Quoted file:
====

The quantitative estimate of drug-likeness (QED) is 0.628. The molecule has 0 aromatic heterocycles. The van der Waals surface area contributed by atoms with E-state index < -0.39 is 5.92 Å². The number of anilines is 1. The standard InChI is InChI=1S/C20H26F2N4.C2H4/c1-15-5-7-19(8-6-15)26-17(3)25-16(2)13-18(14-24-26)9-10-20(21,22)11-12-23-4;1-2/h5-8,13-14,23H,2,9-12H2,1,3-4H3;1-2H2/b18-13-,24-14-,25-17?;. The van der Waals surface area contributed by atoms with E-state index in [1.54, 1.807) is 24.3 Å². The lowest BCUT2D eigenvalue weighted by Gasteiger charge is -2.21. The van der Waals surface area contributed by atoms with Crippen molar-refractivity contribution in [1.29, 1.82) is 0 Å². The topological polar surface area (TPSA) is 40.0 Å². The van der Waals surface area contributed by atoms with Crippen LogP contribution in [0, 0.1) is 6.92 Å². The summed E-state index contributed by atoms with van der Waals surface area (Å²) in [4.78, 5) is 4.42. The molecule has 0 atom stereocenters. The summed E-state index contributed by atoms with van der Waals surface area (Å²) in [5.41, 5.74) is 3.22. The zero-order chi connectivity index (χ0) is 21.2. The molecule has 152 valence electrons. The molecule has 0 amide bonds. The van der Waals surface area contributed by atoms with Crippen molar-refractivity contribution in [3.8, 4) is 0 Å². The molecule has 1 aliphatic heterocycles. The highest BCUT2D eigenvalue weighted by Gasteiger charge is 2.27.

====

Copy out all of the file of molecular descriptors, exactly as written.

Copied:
The quantitative estimate of drug-likeness (QED) is 0.628. The molecule has 0 aromatic heterocycles. The van der Waals surface area contributed by atoms with E-state index < -0.39 is 5.92 Å². The number of anilines is 1. The standard InChI is InChI=1S/C20H26F2N4.C2H4/c1-15-5-7-19(8-6-15)26-17(3)25-16(2)13-18(14-24-26)9-10-20(21,22)11-12-23-4;1-2/h5-8,13-14,23H,2,9-12H2,1,3-4H3;1-2H2/b18-13-,24-14-,25-17?;. The van der Waals surface area contributed by atoms with E-state index in [1.54, 1.807) is 24.3 Å². The lowest BCUT2D eigenvalue weighted by Gasteiger charge is -2.21. The van der Waals surface area contributed by atoms with Crippen molar-refractivity contribution in [1.29, 1.82) is 0 Å². The topological polar surface area (TPSA) is 40.0 Å². The van der Waals surface area contributed by atoms with Crippen LogP contribution in [0, 0.1) is 6.92 Å². The summed E-state index contributed by atoms with van der Waals surface area (Å²) in [4.78, 5) is 4.42. The molecule has 0 atom stereocenters. The summed E-state index contributed by atoms with van der Waals surface area (Å²) in [5.41, 5.74) is 3.22. The zero-order chi connectivity index (χ0) is 21.2. The molecule has 152 valence electrons. The molecule has 0 amide bonds. The van der Waals surface area contributed by atoms with Crippen molar-refractivity contribution in [3.8, 4) is 0 Å². The molecule has 1 aliphatic heterocycles. The highest BCUT2D eigenvalue weighted by Gasteiger charge is 2.27.